This also compelled us to do a little more aggressive research and shopping. We stocked up on some ingredients we might not normally have on hand (or keep so well stocked)–lots of fruits and veggies, lots of nuts, the introduction of dates (how was I missing these?!). We also picked up a new toy–our food dehydrator. We also experienced in a visceral way that our bodies needed some sort of break. Just by changing our diet, we ended up sore for several days (almost a week for me). While we haven’t been able to track down a good scientific explanation for this, it seems significant somehow. What was going on in our bodies that this shift opened up?
So what did we learn?
- We drink way too caffeine.
- It’s really hard to eat out raw; especially if you’re also not drinking, going out to drink water with your friends doesn’t seem like much fun at all. You need at least a meal or a drink, preferably both. This was the hardest part of being raw for a week–it actually hampered out social life considerably.
- We don’t need to buy almond milk–we should be making it raw ourselves.
- To really do raw right, you probably need to invest in a food dehydrator; a food processor is also pretty much a must-have.
- There are lots of ways to eat a salad as a meal–eating salads shouldn’t be a chore.
- Soggy zucchini noodles should not be the mainstay of raw cooking.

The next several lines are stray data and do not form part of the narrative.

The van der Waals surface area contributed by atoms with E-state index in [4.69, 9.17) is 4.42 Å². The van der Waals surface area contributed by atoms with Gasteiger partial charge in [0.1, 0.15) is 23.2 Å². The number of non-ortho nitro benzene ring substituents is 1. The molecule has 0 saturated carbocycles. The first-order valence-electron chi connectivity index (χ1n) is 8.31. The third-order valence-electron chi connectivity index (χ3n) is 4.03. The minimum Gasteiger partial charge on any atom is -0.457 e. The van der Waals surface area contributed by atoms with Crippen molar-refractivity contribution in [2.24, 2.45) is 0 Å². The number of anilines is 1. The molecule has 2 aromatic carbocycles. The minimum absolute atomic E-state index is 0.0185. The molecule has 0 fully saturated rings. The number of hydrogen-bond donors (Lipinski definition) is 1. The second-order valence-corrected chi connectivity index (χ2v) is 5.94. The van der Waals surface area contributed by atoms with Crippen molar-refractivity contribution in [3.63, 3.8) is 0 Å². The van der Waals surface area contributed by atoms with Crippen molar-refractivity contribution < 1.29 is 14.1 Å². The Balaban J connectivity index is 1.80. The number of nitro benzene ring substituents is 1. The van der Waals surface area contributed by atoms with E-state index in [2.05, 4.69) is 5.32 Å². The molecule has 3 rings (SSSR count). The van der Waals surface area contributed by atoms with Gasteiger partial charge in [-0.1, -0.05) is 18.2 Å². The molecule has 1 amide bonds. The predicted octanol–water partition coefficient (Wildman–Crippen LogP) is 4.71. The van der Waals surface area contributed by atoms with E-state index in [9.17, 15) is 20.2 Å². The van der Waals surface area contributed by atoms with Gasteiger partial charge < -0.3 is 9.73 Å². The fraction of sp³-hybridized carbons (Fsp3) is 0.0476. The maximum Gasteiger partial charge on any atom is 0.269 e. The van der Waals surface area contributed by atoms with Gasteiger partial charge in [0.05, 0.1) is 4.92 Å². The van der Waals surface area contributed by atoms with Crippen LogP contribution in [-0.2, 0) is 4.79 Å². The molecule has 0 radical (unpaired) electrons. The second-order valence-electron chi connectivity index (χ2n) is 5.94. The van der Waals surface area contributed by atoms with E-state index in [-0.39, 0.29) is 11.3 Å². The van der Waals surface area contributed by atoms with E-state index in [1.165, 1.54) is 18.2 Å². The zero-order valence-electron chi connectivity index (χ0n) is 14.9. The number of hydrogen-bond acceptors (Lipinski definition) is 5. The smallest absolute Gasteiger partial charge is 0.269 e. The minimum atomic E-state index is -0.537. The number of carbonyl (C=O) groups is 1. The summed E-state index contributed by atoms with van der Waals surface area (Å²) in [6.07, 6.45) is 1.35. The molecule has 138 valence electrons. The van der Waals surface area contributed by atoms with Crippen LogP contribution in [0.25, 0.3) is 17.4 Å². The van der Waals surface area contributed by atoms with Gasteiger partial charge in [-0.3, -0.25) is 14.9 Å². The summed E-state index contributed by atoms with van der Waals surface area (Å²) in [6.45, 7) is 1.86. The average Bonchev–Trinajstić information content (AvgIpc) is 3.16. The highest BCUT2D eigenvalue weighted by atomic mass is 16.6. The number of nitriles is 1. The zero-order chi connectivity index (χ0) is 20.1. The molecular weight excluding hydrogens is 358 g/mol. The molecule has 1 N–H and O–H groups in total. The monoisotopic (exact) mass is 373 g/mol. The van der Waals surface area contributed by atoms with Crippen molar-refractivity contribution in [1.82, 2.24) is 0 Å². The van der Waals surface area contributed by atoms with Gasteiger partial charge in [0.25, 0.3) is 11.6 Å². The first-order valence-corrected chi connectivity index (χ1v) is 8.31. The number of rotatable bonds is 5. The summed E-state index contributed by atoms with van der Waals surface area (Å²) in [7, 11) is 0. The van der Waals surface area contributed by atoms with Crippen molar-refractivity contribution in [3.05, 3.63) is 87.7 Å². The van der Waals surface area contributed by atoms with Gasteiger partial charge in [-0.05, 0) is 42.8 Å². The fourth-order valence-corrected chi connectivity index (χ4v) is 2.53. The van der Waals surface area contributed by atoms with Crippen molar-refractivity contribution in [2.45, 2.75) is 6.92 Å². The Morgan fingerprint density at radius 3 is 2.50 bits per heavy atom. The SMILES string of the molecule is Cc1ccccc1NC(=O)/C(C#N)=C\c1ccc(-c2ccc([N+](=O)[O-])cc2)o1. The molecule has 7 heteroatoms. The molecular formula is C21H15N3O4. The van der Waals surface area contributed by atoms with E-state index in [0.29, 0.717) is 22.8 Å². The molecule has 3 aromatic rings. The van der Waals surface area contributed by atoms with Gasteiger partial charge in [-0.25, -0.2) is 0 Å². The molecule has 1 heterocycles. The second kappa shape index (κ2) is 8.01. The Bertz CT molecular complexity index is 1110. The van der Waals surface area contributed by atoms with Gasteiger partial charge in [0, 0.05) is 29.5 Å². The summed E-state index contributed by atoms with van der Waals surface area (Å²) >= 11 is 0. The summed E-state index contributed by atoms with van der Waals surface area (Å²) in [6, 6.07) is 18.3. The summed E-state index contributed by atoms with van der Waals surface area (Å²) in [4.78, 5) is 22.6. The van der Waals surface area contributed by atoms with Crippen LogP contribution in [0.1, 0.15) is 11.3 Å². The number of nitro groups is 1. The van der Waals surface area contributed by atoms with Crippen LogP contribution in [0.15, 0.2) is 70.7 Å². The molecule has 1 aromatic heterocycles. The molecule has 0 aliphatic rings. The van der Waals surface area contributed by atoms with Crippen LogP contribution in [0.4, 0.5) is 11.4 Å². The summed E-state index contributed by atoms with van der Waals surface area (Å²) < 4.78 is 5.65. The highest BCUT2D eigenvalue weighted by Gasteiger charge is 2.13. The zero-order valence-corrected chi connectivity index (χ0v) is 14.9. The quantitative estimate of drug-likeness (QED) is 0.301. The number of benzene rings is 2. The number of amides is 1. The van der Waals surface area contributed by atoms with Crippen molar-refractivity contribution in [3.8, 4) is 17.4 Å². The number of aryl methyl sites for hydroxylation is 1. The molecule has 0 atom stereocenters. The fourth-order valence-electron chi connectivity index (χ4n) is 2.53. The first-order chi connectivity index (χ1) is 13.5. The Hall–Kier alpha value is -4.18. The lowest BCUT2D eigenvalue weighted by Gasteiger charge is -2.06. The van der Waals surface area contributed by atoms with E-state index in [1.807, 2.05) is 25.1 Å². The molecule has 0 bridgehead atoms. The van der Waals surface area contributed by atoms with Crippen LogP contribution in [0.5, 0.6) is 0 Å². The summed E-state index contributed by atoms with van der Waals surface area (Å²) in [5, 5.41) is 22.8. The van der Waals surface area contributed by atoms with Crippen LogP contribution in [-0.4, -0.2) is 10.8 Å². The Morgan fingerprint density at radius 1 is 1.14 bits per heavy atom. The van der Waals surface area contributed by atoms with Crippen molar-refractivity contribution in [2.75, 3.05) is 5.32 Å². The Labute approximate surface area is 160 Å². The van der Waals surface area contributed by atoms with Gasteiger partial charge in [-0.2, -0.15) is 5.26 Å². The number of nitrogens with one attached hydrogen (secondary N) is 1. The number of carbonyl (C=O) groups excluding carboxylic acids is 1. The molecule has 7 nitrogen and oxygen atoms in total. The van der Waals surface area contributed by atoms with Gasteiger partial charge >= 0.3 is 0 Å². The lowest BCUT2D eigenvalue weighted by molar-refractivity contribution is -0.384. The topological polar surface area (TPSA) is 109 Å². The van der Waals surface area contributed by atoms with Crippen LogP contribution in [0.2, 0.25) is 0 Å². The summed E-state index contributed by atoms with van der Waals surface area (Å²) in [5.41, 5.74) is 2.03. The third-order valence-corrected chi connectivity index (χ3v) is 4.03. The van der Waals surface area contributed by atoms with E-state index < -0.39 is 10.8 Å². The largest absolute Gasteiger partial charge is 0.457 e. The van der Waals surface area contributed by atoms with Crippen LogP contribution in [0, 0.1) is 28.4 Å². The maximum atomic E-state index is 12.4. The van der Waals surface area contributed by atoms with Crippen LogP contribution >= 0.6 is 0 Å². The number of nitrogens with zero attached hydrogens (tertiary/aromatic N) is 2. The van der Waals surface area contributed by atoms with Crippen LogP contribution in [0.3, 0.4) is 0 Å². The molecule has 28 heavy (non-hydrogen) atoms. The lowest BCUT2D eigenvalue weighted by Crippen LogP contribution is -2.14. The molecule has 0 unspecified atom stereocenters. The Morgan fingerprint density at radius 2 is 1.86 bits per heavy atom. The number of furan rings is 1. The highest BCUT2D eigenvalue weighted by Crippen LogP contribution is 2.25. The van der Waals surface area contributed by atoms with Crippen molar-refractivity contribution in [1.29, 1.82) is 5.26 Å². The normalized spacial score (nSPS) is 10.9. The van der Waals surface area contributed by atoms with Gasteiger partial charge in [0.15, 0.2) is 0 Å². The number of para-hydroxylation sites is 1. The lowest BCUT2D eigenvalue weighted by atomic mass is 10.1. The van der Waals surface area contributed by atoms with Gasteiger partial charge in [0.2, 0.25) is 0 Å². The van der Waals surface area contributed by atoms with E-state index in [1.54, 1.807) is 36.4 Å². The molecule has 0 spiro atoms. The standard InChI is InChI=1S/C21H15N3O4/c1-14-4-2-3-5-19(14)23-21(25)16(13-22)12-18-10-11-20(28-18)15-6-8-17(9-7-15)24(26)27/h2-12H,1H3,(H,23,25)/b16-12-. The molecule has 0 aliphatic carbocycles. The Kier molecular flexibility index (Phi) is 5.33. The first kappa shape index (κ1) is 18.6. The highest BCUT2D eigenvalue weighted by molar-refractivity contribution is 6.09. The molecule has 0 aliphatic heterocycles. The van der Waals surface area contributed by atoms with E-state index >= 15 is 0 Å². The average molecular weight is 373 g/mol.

- Kale chips aren’t really worth effort (they’re a great snack, but we decided, ultimate, that we’d rather just eat the kale).
- Raw ice cream is the best kind we’ve made.
- Raw falafel is the best invention ever, and should be consumed weekly, at minimum.
As we’re easing back into our normal diets, we’re trying to keep a lot of our good habits–eating 50% raw (most raw breakfasts and lunches, big salads with dinner, raw meals some nights), reducing our alcohol consumption (easy to say mid-morning), and cutting waaay back on our coffee consumption. The last two days I’ve had Teeccino with just a dash of real coffee thrown in (4 – 5 tbsp Teecino to 1 tbsp coffee). This is just enough to get a hint of real coffee taste and just a tiny pick-me-up. I don’t love the flavor of Teeccino, so it’s a nice mix, and pretty minimal on the coffee/caffeine. In the afternoon or evening, we’ve been doing herbal tea.
It’s hard to say if it’s the diet, but the last few nights I’ve slept really well and overall feel really good.
As an added bonus, we’re now hooked on homemade raw vegan ice cream (you need an ice cream maker for this). Last night we made strawberry:
Raw Strawberry Cashew Ice Cream
- 2 cups of raw cashews, ground in a nut or coffee grinder
- 3 cups of water
- 1 bag of frozen strawberries
- 6 dates, pitted
- 1.5 tbsp virgin coconut oil
- 2 tbsp raw agave nectar
Make sure your ice cream bucket is in the freezer. Blend all of the above in blender, until smooth (you’ll probably need to do this in two batches). Pour into a bowl and place in the freezer for 20 minutes. Pour the chilled mix into the ice cream maker and let it run for about 25 minutes. That’s it!
What’s amazing is that this is not only raw, but practically healthy–the sugars are almost entirely from fruits–the strawberries and dates, with just a little help from the agave nectar (I actually only used 1 tbsp of agave, but it could have been sweeter–so 2 seemed like a good bet).
Hooray for raw! (but also, Hooray for cooked!)